Saturday, 15 January 2011

It's official: no more beastliness in politics

That new age of civility everyone's talking about these days, seems already to have dawned, over here in England.

The heart-rending events in Tucson show how things can degenerate when an atmosphere of hate prevails. What a relief it is to find that on this side of the Atlantic we live by higher standards.

On Thursday, a by-election was held in the Oldham East and Saddleworth constituency, which covers part of Greater Manchester and some glorious countryside up into the Pennine Hills (we don’t do mountains in England). Less enviably, Saddleworth also provided the setting for the notorious Moors Murders.

The moors at Saddleworth: a pretty setting for ugly deeds
 Labour had held the parliamentary seat at the General Election in May, but by a wafer-thin majority of 103 over the Liberal Democrats. This time they extended that majority to 3500 and the Conservatives came a distant third.

It was a bad result for the coalition government of Conservatives and Lib Dems, but all I'm going to say about my sorrow over their discomfiture is that they are most deserving people. For now, what interests me more than the outcome is the reason the election was held at all.

It seems that when Phil Woolas, then the sitting MP, clung on to the seat in May, he did so at least in part by accusing his opponent of being a supporter of Moslem extremism. Or was it being in league with the devil? It doesn’t really matter, because these days the accusations are pretty much interchangeable.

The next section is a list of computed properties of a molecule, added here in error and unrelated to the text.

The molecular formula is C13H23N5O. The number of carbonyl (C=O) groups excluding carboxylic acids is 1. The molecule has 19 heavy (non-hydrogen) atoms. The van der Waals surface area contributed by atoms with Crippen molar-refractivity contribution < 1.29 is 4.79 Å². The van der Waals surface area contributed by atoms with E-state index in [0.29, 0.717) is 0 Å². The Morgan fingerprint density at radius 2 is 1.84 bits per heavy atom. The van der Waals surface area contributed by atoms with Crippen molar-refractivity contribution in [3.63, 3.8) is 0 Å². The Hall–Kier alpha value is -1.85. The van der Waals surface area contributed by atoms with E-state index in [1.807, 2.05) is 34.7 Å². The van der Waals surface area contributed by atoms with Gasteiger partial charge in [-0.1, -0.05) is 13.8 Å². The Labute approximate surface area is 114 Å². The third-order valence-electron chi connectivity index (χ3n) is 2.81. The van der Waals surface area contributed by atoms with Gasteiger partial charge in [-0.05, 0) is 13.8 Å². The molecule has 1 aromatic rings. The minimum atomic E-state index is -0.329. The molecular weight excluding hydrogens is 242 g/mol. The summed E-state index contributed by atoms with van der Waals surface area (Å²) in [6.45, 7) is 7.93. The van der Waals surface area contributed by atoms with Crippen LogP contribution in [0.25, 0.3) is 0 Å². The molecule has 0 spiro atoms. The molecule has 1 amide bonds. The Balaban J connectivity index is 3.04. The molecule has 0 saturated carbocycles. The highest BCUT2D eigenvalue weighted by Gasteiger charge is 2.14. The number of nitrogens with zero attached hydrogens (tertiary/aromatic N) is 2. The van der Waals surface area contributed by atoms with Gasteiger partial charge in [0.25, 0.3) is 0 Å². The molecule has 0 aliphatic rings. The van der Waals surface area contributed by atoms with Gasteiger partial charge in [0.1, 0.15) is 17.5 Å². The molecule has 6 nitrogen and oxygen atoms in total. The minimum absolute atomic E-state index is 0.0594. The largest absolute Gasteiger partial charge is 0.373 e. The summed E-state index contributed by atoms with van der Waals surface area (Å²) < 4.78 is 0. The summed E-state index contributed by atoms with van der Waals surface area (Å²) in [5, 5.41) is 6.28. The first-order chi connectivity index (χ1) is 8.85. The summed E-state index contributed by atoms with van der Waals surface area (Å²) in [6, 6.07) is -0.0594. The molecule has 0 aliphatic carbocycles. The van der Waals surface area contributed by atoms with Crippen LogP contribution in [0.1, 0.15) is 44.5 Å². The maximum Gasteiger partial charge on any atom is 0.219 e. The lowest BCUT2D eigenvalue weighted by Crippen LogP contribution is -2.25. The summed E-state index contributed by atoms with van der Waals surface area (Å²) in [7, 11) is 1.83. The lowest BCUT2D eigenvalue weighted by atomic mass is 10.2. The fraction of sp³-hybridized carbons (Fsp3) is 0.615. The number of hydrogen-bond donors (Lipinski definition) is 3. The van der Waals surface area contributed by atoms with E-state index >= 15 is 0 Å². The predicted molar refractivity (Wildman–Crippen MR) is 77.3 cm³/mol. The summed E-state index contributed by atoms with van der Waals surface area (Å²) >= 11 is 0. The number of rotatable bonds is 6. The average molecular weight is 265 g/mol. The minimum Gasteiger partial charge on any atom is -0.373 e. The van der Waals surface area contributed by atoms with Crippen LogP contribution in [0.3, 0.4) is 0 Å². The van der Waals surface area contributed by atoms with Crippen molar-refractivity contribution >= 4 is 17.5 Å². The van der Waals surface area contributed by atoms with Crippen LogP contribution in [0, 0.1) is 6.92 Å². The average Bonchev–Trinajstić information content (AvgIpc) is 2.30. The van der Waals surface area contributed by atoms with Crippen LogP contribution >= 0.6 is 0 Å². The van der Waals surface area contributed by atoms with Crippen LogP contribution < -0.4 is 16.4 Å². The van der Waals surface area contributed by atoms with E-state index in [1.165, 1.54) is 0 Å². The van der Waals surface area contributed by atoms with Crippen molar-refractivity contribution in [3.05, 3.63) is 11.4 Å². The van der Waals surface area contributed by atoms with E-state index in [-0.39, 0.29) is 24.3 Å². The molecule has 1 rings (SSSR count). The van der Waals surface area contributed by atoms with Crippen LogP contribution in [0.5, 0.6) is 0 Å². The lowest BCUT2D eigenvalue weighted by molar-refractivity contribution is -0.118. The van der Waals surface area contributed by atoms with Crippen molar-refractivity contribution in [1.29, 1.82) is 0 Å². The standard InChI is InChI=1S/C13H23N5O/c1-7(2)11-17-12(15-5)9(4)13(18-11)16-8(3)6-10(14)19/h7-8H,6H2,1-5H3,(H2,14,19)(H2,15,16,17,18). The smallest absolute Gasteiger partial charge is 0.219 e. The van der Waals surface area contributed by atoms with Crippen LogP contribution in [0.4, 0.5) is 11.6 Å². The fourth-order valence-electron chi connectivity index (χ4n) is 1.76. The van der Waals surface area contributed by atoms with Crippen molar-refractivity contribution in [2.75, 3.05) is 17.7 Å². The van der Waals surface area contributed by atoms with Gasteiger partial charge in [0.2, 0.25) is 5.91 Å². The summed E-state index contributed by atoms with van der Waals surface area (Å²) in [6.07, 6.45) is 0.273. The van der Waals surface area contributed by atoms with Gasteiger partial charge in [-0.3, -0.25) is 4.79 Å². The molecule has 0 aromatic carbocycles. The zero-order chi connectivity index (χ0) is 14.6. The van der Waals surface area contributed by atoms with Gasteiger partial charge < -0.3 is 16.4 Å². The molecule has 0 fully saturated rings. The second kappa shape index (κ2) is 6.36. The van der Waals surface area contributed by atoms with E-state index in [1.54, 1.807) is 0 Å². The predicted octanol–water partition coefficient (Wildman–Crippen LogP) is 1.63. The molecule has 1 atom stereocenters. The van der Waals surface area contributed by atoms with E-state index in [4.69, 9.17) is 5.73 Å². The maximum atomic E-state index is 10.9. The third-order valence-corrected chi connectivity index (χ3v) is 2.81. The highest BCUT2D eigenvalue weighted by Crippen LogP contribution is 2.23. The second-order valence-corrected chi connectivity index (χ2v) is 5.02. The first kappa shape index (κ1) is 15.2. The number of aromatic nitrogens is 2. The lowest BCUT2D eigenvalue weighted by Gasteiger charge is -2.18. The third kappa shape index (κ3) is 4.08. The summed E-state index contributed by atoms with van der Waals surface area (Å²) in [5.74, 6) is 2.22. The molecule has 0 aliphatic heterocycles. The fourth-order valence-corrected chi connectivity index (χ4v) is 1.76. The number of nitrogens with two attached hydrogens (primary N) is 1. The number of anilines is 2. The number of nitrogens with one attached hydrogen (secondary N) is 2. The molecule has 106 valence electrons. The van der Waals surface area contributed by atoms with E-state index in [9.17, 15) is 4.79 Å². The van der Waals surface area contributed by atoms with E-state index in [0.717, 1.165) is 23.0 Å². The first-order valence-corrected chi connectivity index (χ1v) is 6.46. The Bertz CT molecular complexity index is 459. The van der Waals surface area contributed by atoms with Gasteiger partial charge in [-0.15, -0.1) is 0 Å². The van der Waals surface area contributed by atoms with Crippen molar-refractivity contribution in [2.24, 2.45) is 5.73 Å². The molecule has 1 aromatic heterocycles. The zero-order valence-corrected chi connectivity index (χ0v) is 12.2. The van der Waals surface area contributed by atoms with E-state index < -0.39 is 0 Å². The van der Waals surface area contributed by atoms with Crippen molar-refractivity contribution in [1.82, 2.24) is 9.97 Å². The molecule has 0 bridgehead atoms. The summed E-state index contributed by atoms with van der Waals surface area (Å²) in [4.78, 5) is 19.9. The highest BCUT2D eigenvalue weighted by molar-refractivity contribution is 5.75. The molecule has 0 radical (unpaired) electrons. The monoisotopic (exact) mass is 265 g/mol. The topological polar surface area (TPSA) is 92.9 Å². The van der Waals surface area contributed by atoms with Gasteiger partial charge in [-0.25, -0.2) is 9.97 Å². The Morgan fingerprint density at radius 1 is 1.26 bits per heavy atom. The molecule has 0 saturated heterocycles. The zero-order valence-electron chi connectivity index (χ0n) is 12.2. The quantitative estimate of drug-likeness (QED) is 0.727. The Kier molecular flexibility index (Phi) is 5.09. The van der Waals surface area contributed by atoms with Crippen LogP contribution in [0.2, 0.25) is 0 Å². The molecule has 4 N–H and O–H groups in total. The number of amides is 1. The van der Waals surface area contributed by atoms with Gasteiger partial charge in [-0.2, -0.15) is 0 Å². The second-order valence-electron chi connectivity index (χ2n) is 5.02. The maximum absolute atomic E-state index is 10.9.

Anyway, a court convened to consider the matter, and decided that Woolas had indeed made the allegation, that it was untrue, and that it may have materially affected the outcome. The court banned him from holding elective office for three years and ordered the election to be re-run. It was the first time for 99 years that a member of parliament had been forced out in this way.

Isn’t it great how the courts have their fingers on the pulse of daily life? Consider the judges (for there were more than one, of course, for so weighty a matter). You can picture them, can't you, spluttering with indignation in the privacy of their chambers?

‘Good Lord,’ says one, ‘this young popinjay has been positively beastly about his opponent.’

‘And what he said wasn’t even true,’ replies the other, scarcely able to contain his consternation.

Perhaps they both made some kind of propitious sign to ward off evil influences.

Because they're right, aren't they? We just can’t have politicians being nasty to other politicians. And getting away with saying things which don’t meet the highest standards of respect for accuracy.

What sort of world would we be living in if they could get away with that kind of behaviour?

Next week: Silvio Berlusconi mounts a campaign to raise moral standards in public life and Vladimir Putin offers a series of lectures on the benefits of democracy.

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